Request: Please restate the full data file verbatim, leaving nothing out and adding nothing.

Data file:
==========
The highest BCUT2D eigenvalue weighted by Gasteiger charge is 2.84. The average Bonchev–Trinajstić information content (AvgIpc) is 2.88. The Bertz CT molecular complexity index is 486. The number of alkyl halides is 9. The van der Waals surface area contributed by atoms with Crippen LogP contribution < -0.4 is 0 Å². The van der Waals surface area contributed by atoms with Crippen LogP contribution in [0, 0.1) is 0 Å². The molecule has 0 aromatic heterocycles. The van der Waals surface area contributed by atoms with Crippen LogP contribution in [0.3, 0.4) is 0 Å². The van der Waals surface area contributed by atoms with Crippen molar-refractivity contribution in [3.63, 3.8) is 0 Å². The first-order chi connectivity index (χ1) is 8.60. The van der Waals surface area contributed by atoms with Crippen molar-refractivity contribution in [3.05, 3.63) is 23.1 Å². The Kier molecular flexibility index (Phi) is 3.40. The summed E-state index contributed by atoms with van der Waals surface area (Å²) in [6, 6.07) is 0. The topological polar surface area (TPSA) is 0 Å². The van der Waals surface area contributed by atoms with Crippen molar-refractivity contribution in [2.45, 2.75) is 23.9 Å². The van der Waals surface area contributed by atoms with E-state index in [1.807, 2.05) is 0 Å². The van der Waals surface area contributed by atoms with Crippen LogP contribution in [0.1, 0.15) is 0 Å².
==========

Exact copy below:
The highest BCUT2D eigenvalue weighted by Gasteiger charge is 2.84. The average Bonchev–Trinajstić information content (AvgIpc) is 2.88. The Bertz CT molecular complexity index is 486. The number of alkyl halides is 9. The van der Waals surface area contributed by atoms with Crippen LogP contribution < -0.4 is 0 Å². The van der Waals surface area contributed by atoms with Crippen LogP contribution in [0, 0.1) is 0 Å². The molecule has 0 aromatic heterocycles. The van der Waals surface area contributed by atoms with Crippen LogP contribution in [0.3, 0.4) is 0 Å². The van der Waals surface area contributed by atoms with Crippen molar-refractivity contribution in [3.63, 3.8) is 0 Å². The first-order chi connectivity index (χ1) is 8.60. The van der Waals surface area contributed by atoms with Crippen molar-refractivity contribution in [3.05, 3.63) is 23.1 Å². The Kier molecular flexibility index (Phi) is 3.40. The summed E-state index contributed by atoms with van der Waals surface area (Å²) in [6, 6.07) is 0. The topological polar surface area (TPSA) is 0 Å². The van der Waals surface area contributed by atoms with Crippen molar-refractivity contribution in [2.45, 2.75) is 23.9 Å². The van der Waals surface area contributed by atoms with E-state index in [1.807, 2.05) is 0 Å². The van der Waals surface area contributed by atoms with Crippen LogP contribution in [0.1, 0.15) is 0 Å².